That the base 110TSI Trendline’s interior architecture is disappointingly derivative in the contemporary Volkswagen way is no bad thing really, actually, since this company’s dashboards are often a paragon of clarity, function, and quality. This one is no exception either, offering ample ventilation, comprehensive instrumentation and a commanding sense of control. And we challenge both the shortest and tallest drivers out there not to find an easy and accommodating seating position. Smart textures, tactile surfaces, and slick switchgear are further typical cabin brand fixtures created to surprise and delight.
One of the areas where the old Tiguan faltered compared to the larger and fresher rival medium SUV alternatives like the Ford Kuga was in rear-seat space – something the newcomer now has licked.
Loads more head, leg, and shoulder-room, on firm but supportive cushions and backrests that both slide and recline, means that this can truly be classed as a family car that adults can lounge out back in, backed up by face-level air flow, cupholders, storage, and other helpful amenities (though the tacky airline style seatback trays cheapen the ambience). And at last there is a low and wide cargo area with way more luggage capacity than before for families to use.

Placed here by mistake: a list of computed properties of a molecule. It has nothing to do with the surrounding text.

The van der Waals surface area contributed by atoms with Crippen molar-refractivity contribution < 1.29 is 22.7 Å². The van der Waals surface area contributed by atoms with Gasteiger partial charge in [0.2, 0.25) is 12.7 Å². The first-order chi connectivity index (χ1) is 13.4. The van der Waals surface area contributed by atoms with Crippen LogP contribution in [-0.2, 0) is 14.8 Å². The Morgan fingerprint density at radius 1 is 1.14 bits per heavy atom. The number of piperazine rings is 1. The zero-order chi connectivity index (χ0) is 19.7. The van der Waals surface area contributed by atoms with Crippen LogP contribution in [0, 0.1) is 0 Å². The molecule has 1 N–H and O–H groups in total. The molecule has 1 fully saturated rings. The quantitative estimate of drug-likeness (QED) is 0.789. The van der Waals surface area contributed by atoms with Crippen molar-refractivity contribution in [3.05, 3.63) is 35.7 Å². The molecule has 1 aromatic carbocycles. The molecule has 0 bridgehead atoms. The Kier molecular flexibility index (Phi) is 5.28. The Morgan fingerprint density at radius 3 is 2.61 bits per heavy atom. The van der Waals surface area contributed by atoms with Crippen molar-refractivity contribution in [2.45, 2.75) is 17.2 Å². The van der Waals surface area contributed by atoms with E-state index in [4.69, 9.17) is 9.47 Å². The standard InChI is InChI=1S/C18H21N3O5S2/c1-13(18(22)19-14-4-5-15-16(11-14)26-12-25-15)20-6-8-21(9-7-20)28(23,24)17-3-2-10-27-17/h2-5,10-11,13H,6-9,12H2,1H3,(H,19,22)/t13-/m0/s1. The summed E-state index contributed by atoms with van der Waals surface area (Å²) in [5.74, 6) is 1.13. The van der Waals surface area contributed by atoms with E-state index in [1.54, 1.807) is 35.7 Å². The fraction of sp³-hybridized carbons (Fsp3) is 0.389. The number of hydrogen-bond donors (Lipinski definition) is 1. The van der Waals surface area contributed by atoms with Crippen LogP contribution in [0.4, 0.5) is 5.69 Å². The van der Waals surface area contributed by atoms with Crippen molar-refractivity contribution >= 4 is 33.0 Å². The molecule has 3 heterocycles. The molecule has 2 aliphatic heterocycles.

Yet it is what’s been engineered up front that is likely to leave a really lasting impression, especially compared to the alternatives out there.
For a small-capacity 1.4-litre four-pot petrol turbo and six-speed dual-clutch transmission, the 110TSI’s performance is both spirited and smooth, even occasionally chirping the front wheels as it sprints off the line. Tipping the scales at about 70kg less than an equivalent Toyota RAV4, the Volkswagen is super quiet on the move, light and agile through corners, and sufficiently (though not outstandingly) supple in the way it soaks up bumps on the standard 17-inch wheel and tyre package. Far from being the runt of the litter, the base Trendline proved to be one of the sweetest. There is hardly anything to criticise. And nothing at all missing from the spec either.